By now you've heard the news -- and the news was not good: Shares of Kratos Defense & Security Solutions (KTOS) stock crashed 10% after the company reported earnings on Friday, and they haven't managed to bounce back since.
Kratos made commitments
Investors had high hopes heading into Kratos' earnings report last week -- and for good reason. Three months prior, the company had pumped up the volume on expectations that, after six straight quarters of reporting nothing but losses, it would finally turn profitable again in the second quarter.
This wasn't some vague declaration of aspiration, either, but something just short of a firm promise. In Kratos' post-earnings conference call with analysts in May, Kratos CEO Eric DeMarco declared in no uncertain terms: "I am fully expecting a return to profitability in Q2."
DeMarco then went further to predict that "profitability [would] increase significantly [in the] second half" of 2017. And then he went even further, assuring investors that "every Kratos business unit is expected to be operating cash flow-positive in 2017 except Unmanned Systems," and "every Kratos business unit" -- period -- would become "cash flow positive in 2018."
So how did those predictions turn out?
Overpromise, underdeliver -- or, wait, was it supposed to be the other way around?
For fiscal Q2 2017, Kratos reported 10% growth in quarterly sales to $185.7 million, but 12% growth in total costs, to $138.3 million. On the bottom line, losses shrank from $0.17 per share last year to $0.07 per share this year.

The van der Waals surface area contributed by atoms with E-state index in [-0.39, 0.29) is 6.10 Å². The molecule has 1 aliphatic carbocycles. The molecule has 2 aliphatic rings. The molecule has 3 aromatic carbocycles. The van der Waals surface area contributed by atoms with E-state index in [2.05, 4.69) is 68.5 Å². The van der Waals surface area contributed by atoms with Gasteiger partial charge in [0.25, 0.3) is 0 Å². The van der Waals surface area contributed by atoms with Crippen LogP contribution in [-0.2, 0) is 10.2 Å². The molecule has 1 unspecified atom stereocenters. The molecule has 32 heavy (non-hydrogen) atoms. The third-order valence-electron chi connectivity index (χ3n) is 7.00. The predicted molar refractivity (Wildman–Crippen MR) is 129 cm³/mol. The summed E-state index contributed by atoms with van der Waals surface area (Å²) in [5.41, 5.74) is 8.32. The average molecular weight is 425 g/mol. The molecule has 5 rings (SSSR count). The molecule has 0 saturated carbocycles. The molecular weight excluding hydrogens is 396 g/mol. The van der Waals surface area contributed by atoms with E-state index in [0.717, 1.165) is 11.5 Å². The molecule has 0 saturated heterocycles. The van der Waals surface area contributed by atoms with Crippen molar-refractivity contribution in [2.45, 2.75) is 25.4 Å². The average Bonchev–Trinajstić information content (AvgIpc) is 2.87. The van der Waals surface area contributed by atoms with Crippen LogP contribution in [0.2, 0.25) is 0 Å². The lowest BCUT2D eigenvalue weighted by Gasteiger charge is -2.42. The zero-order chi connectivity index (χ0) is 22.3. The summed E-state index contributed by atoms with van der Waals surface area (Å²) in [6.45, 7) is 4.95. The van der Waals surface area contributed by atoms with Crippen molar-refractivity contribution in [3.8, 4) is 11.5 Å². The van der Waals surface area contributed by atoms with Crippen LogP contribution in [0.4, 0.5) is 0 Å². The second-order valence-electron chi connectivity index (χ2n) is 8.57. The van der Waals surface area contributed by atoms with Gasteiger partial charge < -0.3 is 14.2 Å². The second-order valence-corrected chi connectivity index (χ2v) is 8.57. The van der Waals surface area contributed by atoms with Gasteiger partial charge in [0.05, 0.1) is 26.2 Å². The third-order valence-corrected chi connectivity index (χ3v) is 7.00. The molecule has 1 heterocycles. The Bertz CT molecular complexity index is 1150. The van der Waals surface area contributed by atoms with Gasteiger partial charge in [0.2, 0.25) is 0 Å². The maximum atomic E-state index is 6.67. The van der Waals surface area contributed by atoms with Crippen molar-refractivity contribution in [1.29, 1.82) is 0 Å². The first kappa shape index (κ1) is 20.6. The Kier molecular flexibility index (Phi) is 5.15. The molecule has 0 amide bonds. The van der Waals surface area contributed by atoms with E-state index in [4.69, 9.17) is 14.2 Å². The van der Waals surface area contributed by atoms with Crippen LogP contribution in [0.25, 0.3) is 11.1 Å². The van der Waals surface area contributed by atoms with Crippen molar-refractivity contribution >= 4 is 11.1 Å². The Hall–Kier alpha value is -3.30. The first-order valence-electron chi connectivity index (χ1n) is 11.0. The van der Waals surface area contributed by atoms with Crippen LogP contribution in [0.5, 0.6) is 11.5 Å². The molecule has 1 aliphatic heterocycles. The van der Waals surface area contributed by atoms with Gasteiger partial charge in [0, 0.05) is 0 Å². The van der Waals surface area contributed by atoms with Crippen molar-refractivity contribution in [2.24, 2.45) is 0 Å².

It was an improvement in financial performance, no doubt. But there's also no doubt that on the profit Kratos promised, it failed to deliver.
Moreover, one of the reasons Kratos lost so much less per share in Q2 2017 than it lost in Q2 2016 was that the company issued a lot of new shares to raise cash to fund its UAV development program. Kratos ended Q2 2017 with 86.6 million shares outstanding, 45% more than it had on the books in Q2 2016. And because the company's total losses were spread out among many more shares this year, the per-share loss was naturally much smaller.
Were it not for the dilution, per-share losses would have shrunk by 40%, instead of nearly 60%.
So what about the other parts of Kratos' promises of three months ago? What's the situation with Kratos' cash flow, and what is Kratos saying now about its future prospects?
Well, there's potentially good news on the cash front. Kratos didn't provide any details on whether its business units were cash flow positive (or not) in Q2 in particular. But in the earnings press release, CEO DeMarco doubled down on his promise that "every Kratos business unit is expected to generate positive cash flow in 2017, except Kratos' Unmanned Systems Division." Furthermore, Kratos is still "forecasting a return to ... being cash flow positive [as a whole] in 2018."
As for profitability, while management made no promises about achieving GAAP profitability this time around, it does still seem to be moving in that direction. Kratos upped its expectation for this year's revenue, saying it now expects to book between $720 million and $740 million in sales this year. Moreover, DeMarco stated that "we are expecting significant revenue and margin growth to continue into the second half of 2017, and 2018" [emphasis added].
So, fingers crossed.